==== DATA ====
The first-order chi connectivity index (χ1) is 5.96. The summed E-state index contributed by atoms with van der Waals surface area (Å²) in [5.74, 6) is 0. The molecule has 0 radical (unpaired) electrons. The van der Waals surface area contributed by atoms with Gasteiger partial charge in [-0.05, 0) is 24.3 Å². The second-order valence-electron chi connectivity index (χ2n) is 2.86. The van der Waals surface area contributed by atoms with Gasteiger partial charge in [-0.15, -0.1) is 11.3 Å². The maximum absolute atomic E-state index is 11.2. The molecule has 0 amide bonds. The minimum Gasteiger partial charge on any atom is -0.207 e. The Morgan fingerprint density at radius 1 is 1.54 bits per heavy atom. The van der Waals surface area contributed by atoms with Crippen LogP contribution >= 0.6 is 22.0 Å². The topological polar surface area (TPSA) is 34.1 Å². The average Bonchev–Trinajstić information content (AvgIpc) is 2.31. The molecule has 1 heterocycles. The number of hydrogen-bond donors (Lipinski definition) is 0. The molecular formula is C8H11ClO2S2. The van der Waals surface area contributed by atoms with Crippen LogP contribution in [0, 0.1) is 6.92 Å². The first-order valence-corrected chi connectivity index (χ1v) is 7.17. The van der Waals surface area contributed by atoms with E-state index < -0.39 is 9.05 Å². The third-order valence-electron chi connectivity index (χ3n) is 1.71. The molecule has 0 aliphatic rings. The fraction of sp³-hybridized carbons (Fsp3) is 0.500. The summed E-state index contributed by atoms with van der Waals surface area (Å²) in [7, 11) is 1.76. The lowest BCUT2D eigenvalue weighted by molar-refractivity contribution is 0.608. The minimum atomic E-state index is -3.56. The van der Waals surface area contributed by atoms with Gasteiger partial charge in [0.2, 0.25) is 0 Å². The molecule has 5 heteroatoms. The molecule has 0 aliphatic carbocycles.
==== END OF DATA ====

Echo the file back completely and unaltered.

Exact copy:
The first-order chi connectivity index (χ1) is 5.96. The summed E-state index contributed by atoms with van der Waals surface area (Å²) in [5.74, 6) is 0. The molecule has 0 radical (unpaired) electrons. The van der Waals surface area contributed by atoms with Gasteiger partial charge in [-0.05, 0) is 24.3 Å². The second-order valence-electron chi connectivity index (χ2n) is 2.86. The van der Waals surface area contributed by atoms with Gasteiger partial charge in [-0.15, -0.1) is 11.3 Å². The maximum absolute atomic E-state index is 11.2. The molecule has 0 amide bonds. The minimum Gasteiger partial charge on any atom is -0.207 e. The Morgan fingerprint density at radius 1 is 1.54 bits per heavy atom. The van der Waals surface area contributed by atoms with Crippen LogP contribution >= 0.6 is 22.0 Å². The topological polar surface area (TPSA) is 34.1 Å². The average Bonchev–Trinajstić information content (AvgIpc) is 2.31. The molecule has 1 heterocycles. The number of hydrogen-bond donors (Lipinski definition) is 0. The molecular formula is C8H11ClO2S2. The van der Waals surface area contributed by atoms with Crippen LogP contribution in [0, 0.1) is 6.92 Å². The first-order valence-corrected chi connectivity index (χ1v) is 7.17. The van der Waals surface area contributed by atoms with E-state index < -0.39 is 9.05 Å². The third-order valence-electron chi connectivity index (χ3n) is 1.71. The molecule has 0 aliphatic rings. The fraction of sp³-hybridized carbons (Fsp3) is 0.500. The summed E-state index contributed by atoms with van der Waals surface area (Å²) in [7, 11) is 1.76. The lowest BCUT2D eigenvalue weighted by molar-refractivity contribution is 0.608. The minimum atomic E-state index is -3.56. The van der Waals surface area contributed by atoms with Gasteiger partial charge in [0.2, 0.25) is 0 Å². The molecule has 5 heteroatoms. The molecule has 0 aliphatic carbocycles.